Upon the arrival in Whistler, a mountainous region in British Columbia, I was experiencing shortness of breath again. I had a new excuse: I blamed it on the change of altitude!

But all that changed in January of 2008.

I’ve written my memoir of this time, the things I did, and the reasons I believed I had this disease. But, I will tell you one thing. In 2008 the London Cardiomyopathy website online had over 5 million followers. The medical professionals stated emphatically that there was no cure for Idiopathic Dilated Cardiomyopathy. After six months of treatments, my doctors concurred. The specialist told me to get my affairs in order. 

I waited until 2017 to write my story. I was been ‘cured’ completely since 2012. “What if you die,” one friend said. But I wanted to share my story. After all, we will all die eventually. If I’d given into depression and not done the things that made the difference, I wouldn’t be here to write this story. Think of all the experiences I would have missed, the people I have loved, the birth of my grandson, the books I’ve written and the love I’ve received in my life.

No matter what is going on, this memoir will change your life and remind you to never give up and always believe in miracles.

LOVE The Beat Goes On is on sale on Amazon for downloads at $.99 cents. If this is not affordable for you, I understand. Please contact me on FB Msn and I will gladly send you a copy for free.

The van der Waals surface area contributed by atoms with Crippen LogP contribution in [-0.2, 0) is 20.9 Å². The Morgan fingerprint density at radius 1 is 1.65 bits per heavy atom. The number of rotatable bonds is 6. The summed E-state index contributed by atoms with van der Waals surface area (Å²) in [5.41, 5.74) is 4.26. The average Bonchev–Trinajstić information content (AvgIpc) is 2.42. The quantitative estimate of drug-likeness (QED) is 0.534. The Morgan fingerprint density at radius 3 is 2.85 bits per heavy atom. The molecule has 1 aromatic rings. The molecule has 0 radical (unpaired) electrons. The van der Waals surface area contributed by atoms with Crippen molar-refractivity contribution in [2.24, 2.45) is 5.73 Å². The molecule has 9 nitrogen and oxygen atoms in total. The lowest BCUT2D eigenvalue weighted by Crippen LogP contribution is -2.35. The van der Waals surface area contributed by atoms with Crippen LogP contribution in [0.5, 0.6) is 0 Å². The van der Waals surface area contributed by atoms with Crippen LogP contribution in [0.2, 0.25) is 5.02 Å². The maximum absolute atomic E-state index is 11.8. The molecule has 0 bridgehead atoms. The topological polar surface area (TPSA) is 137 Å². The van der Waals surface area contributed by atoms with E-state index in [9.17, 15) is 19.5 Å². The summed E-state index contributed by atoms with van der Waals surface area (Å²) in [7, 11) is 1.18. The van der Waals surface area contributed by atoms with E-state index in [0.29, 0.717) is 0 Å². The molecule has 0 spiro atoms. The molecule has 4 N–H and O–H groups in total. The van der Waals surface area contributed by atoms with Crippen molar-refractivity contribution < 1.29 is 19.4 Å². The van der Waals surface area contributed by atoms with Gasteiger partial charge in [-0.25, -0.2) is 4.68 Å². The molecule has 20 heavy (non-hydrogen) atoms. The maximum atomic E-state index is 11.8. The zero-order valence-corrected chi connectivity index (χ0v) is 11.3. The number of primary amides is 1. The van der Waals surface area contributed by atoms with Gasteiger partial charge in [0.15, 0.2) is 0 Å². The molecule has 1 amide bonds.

Thanks for your love and ongoing support of my passion to write stories for you.

 

You can literally control your mind.

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It’s amazing the conversations and exchange of ideas and philosophies we can have with strangers from around the world if we only open to the connections. I LOVE this video. It’s so simple and explained so beautifully.

Thanks, Rohith, for bringing this video to my attention.

Have a week filled with wonder, joy, and happiness. My gift for you to begin your week.

 

Why do you enjoy writing romance novels?

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I was asked this question on Quora today. It made me think about who I am as an author, and what exactly I write!

I LOVE this question. I never thought of myself as a romance author. But, when I wrote my first published novel, TARGET in the Sun  I received an award for Best in Contemporary Fiction. I had to look up what that meant!

I write from the heart. And there is romance in all things in life. It’s the natural progression of our natures. TARGET was about a relationship between an older woman and a younger man. But it was more about his past, his cartel family, his life growing up on the streets of Mexico, and how he did what he needed to do to survive. I would say that falling in love with an older woman may have been secondary to the story, but that wouldn’t be correct neither. What reviewers say about my work is that I write romance from a different angle.